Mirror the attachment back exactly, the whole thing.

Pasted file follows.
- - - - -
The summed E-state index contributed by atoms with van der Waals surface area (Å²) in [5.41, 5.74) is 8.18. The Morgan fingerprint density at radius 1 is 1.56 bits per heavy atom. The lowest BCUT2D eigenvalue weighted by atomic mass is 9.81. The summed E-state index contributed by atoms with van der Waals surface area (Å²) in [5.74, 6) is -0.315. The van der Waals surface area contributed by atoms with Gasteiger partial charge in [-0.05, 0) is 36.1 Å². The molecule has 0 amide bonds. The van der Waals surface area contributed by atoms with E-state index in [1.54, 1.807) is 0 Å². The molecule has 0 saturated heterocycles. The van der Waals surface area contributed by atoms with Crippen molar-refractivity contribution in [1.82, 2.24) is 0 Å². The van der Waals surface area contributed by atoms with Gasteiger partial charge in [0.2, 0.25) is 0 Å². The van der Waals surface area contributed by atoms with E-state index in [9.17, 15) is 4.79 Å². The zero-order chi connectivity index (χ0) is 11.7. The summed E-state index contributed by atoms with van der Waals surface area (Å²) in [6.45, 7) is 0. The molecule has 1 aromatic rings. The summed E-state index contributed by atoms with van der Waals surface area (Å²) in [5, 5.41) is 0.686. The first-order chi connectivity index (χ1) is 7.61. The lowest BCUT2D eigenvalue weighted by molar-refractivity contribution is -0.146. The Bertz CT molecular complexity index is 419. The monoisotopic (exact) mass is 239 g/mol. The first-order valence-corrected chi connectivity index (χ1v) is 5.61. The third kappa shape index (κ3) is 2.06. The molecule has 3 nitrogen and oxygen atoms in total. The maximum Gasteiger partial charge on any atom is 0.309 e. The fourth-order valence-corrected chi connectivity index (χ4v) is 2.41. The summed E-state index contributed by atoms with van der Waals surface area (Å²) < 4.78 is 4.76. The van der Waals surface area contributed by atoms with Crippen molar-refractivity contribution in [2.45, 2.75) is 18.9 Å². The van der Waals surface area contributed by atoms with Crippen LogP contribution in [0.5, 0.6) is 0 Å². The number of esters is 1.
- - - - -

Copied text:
The summed E-state index contributed by atoms with van der Waals surface area (Å²) in [5.41, 5.74) is 8.18. The Morgan fingerprint density at radius 1 is 1.56 bits per heavy atom. The lowest BCUT2D eigenvalue weighted by atomic mass is 9.81. The summed E-state index contributed by atoms with van der Waals surface area (Å²) in [5.74, 6) is -0.315. The van der Waals surface area contributed by atoms with Gasteiger partial charge in [-0.05, 0) is 36.1 Å². The molecule has 0 amide bonds. The van der Waals surface area contributed by atoms with E-state index in [1.54, 1.807) is 0 Å². The molecule has 0 saturated heterocycles. The van der Waals surface area contributed by atoms with Crippen molar-refractivity contribution in [1.82, 2.24) is 0 Å². The van der Waals surface area contributed by atoms with Gasteiger partial charge in [0.2, 0.25) is 0 Å². The van der Waals surface area contributed by atoms with E-state index in [9.17, 15) is 4.79 Å². The zero-order chi connectivity index (χ0) is 11.7. The summed E-state index contributed by atoms with van der Waals surface area (Å²) in [6.45, 7) is 0. The molecule has 1 aromatic rings. The summed E-state index contributed by atoms with van der Waals surface area (Å²) in [5, 5.41) is 0.686. The first-order chi connectivity index (χ1) is 7.61. The lowest BCUT2D eigenvalue weighted by molar-refractivity contribution is -0.146. The Bertz CT molecular complexity index is 419. The monoisotopic (exact) mass is 239 g/mol. The first-order valence-corrected chi connectivity index (χ1v) is 5.61. The third kappa shape index (κ3) is 2.06. The molecule has 3 nitrogen and oxygen atoms in total. The maximum Gasteiger partial charge on any atom is 0.309 e. The fourth-order valence-corrected chi connectivity index (χ4v) is 2.41. The summed E-state index contributed by atoms with van der Waals surface area (Å²) < 4.78 is 4.76. The van der Waals surface area contributed by atoms with Crippen molar-refractivity contribution in [2.45, 2.75) is 18.9 Å². The van der Waals surface area contributed by atoms with Crippen LogP contribution in [0.5, 0.6) is 0 Å². The number of esters is 1.